Sortase Enzyme Mediated Surface Protein Display in Gram-positive Bacteria: Mechanistic Studies and Inhibitor Development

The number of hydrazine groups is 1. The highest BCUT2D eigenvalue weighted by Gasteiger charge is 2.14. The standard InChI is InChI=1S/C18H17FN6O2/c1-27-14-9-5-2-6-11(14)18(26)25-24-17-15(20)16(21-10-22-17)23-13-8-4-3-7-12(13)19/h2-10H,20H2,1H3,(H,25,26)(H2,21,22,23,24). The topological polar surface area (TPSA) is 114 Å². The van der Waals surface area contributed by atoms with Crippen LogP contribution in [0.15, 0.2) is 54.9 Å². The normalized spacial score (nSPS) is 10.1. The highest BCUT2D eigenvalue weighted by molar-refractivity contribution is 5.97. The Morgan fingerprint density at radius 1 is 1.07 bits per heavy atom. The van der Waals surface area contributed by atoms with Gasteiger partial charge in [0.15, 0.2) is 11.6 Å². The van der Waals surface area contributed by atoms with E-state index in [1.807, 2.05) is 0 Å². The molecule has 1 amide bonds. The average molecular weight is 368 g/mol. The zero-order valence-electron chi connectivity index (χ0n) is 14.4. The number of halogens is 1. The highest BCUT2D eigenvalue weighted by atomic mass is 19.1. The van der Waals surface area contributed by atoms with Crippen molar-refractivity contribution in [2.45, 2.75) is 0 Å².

Staphylococcus aureus is a leading cause of hospital-acquired infections in the United States. The rapid emergence of multidrug-resistant strains has created an urgent need for new antibiotics. S. aureus and other Gram-positive pathogens use sortase enzymes to display surface virulence factors to promote infections. Compounds that inhibit sortase might therefore function as potent anti-infective agents. This dissertation focuses on the discovery of sortase A (SrtA) inhibitors, as well as more fundamental studies of the mechanism of catalysis. Both structural (NMR) and in silico approaches were used for inhibitor development, which resulted in the discovery of a very potent pyridazinone class compound that effectively inhibits S. aureus SrtA at nanomolar concentrations. This compound and its related derivatives also inhibit Bacillus anthracis SrtA, but they are not toxic to human cells. Therefore, they are promising leads for further development into a therapeutic. To gain insights into the sortase catalytic mechanism, I also determined the 3D structure of the B. anthracis SrtA bound to a substrate analog using NMR methods. The structure reveals a novel N-terminal extension that regulates substrate entry, and a substrate-induced disorder to order transition of one of the active site loops. Ultimately, this new structural information may be useful in guiding the design of pan-sortase inhibitors that can be used to treat a broad spectrum of bacterial infections.